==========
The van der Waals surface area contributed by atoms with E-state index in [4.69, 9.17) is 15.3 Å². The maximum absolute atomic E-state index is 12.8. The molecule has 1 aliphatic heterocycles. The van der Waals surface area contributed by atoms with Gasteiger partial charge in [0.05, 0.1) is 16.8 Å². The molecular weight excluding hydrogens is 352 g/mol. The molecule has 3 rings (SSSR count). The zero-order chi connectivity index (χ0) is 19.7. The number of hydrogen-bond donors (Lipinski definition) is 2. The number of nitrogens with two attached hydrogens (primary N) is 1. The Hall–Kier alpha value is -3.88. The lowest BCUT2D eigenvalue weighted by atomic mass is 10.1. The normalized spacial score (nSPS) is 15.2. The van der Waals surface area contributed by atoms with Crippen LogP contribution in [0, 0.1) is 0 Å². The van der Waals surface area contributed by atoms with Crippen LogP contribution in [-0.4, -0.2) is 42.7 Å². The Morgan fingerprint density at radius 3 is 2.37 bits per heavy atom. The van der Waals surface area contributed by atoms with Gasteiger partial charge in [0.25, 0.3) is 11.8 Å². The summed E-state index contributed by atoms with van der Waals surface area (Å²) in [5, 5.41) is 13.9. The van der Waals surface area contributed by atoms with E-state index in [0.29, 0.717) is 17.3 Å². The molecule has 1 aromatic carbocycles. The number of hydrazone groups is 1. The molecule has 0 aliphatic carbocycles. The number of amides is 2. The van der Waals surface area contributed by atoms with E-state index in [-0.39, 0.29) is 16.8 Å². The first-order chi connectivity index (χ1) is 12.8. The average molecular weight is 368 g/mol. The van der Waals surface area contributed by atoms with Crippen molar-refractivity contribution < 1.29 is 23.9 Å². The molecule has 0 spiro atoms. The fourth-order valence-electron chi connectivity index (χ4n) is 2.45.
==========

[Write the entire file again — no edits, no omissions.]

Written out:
The van der Waals surface area contributed by atoms with E-state index in [4.69, 9.17) is 15.3 Å². The maximum absolute atomic E-state index is 12.8. The molecule has 1 aliphatic heterocycles. The van der Waals surface area contributed by atoms with Gasteiger partial charge in [0.05, 0.1) is 16.8 Å². The molecular weight excluding hydrogens is 352 g/mol. The molecule has 3 rings (SSSR count). The zero-order chi connectivity index (χ0) is 19.7. The number of hydrogen-bond donors (Lipinski definition) is 2. The number of nitrogens with two attached hydrogens (primary N) is 1. The Hall–Kier alpha value is -3.88. The lowest BCUT2D eigenvalue weighted by atomic mass is 10.1. The normalized spacial score (nSPS) is 15.2. The van der Waals surface area contributed by atoms with Crippen LogP contribution in [0, 0.1) is 0 Å². The van der Waals surface area contributed by atoms with Crippen LogP contribution in [-0.4, -0.2) is 42.7 Å². The Morgan fingerprint density at radius 3 is 2.37 bits per heavy atom. The van der Waals surface area contributed by atoms with Gasteiger partial charge in [0.25, 0.3) is 11.8 Å². The summed E-state index contributed by atoms with van der Waals surface area (Å²) in [5, 5.41) is 13.9. The van der Waals surface area contributed by atoms with E-state index in [0.29, 0.717) is 17.3 Å². The molecule has 1 aromatic carbocycles. The number of hydrazone groups is 1. The molecule has 0 aliphatic carbocycles. The number of amides is 2. The van der Waals surface area contributed by atoms with E-state index in [-0.39, 0.29) is 16.8 Å². The first-order chi connectivity index (χ1) is 12.8. The average molecular weight is 368 g/mol. The van der Waals surface area contributed by atoms with Crippen molar-refractivity contribution < 1.29 is 23.9 Å². The molecule has 0 spiro atoms. The fourth-order valence-electron chi connectivity index (χ4n) is 2.45.